The introduction of 1-34rhPTH (TPTD) for treatment of individuals with osteoporosis at high risk of fracture changed the paradigm and gave clinicians an agent that has the capacity to correct the underlying architectural defect that is the hallmark of osteoporosis. Our group has a long-standing interest in the effects of TPTD on bone and have an ongoing study designed to look mechanistically at TPTD effects on bone, into which we have recruited 150 women with osteoporosis who were either treatment na?ve or who had been previously treated with alendronate. These individuals are being followed for 2 yrs (4 three TPTD month cycles or 2 yrs daily treatment). This application is a logical extension of that ongoing study and takes advantage of this unique population of TPTD-treated patients to compare the effects of teriparatide given cyclically (8 three month cycles) over 4 years with teriparatide given daily for 2 years on BMD of the spine and hip by DXA and QCT and BMD and microstructure of the radius and tibia assessed by high resolution pQCT.
The specific aims are to determine in treatment na?ve and alendronate-treated subjects: 1. If TPTD given cyclically (3months on, 3 months off) over a 4 year period produces a clinically meaningful greater increase in BMD by DXA than 2 years of daily TPTD. 2. If QCT (hip, spine, radius and tibia), and FEA modeling of CT data, show enhanced effects of TPTD treatment or simply mirror DXA data. 3. If the tachyphylaxis seen with daily TPTD is caused by depletion of osteoblast precursors, and if it can be obviated by cyclic administration of TPTD. There is no other cohort, and nor will there be, any similar cohort in which these important and clinically relevant aims can be addressed. We believe that our population of subjects treated with TPTD allows us a unique opportunity to determine these clinically important long-term outcomes, since fracture studies with these TPTD regimens are unlikely to be undertaken. The issue of tachyphylaxis to ongoing TPTD administration, will be able to be assessed using the novel technique of an evaluation of the size of the circulating osteoblast pool in cyclic versus daily therapy.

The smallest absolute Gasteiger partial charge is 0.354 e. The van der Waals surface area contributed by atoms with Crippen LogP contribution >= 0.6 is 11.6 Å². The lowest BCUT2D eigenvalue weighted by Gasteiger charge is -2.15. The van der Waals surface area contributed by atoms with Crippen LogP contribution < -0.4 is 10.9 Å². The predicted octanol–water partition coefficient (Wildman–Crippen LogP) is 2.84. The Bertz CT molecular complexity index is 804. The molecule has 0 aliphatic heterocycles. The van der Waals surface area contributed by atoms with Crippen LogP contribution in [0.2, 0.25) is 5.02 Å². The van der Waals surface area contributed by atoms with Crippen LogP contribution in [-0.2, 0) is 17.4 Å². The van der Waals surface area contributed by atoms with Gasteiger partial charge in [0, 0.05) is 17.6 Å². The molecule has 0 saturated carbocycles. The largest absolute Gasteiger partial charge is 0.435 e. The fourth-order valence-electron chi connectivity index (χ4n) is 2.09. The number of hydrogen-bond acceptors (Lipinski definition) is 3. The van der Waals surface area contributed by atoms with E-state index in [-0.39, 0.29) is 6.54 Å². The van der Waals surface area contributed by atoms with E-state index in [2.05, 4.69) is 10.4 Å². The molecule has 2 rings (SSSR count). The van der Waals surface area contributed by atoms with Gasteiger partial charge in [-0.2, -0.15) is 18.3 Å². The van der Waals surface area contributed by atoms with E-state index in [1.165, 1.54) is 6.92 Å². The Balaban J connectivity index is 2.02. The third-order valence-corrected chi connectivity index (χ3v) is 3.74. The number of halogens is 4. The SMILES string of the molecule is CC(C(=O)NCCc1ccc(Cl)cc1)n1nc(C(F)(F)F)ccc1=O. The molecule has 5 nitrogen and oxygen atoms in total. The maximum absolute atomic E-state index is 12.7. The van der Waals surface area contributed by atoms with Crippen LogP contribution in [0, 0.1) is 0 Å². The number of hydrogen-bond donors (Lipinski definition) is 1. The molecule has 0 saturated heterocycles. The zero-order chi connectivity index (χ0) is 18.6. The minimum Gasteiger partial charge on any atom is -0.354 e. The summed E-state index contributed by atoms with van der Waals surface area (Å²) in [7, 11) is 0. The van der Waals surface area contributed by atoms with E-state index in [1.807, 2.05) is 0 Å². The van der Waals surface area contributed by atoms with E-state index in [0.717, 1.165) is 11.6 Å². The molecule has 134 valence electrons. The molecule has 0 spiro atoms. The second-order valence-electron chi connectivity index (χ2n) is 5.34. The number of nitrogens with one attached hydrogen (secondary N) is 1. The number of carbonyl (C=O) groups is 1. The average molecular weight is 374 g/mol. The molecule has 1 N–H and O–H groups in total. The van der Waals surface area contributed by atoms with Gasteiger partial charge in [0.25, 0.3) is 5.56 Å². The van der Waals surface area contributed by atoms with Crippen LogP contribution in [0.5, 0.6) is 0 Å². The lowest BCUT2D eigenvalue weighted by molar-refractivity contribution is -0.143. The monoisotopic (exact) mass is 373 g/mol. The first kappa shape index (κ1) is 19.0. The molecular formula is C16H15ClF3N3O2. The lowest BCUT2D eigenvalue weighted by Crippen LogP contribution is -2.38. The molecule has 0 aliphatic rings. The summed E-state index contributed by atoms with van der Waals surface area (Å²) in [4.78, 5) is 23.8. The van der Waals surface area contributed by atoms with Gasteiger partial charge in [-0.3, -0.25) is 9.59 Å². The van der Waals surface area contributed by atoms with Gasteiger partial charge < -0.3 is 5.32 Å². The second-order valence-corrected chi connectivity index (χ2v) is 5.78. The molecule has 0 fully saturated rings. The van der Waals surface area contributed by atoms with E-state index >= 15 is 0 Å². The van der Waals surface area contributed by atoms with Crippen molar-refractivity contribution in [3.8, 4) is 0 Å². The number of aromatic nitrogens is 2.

In this clinical study we will determine the long-term effects of Teriparatide (Forteo or TPTD) on bone structure and strength, in a population of subjects already recruited into a 2 year clinical trial. This study will extend this unique trial by comparing the effects of 2 years of daily TPTD followed by alendronate (Fosamax) with a novel cyclic regimen in which TPTD is given for 3 month intervals followed by 3 month rest periods. The study will also compare the outcomes in women already on alendronate at the start of the protocol and continued on alendronate while being treated cyclically or continuously with TPTD. We will examine whether cyclic treatment can produce repeated stimuli to bone formation over 8 cycles and thus a greater increment in bone strength than 2 years of daily treatment where we know that the effects of TPTD generally decline. We will also test one theory for why this decline occurs, namely that the supply of the bone forming cells (osteoblasts) becomes depleted during the course of the daily regimen. We believe that the periods where no TPTD is given in the cyclic regimen will allow for ongoing recovery of the supply of osteoblasts and will ultimately results in greater gains in bone mass and strength.
|Lindsay, Robert; Zhou, Hua; Cosman, Felicia et al. (2013) Double and quadruple tetracycline labeling of bone: impact of the label itself. J Bone Miner Res 28:222-3|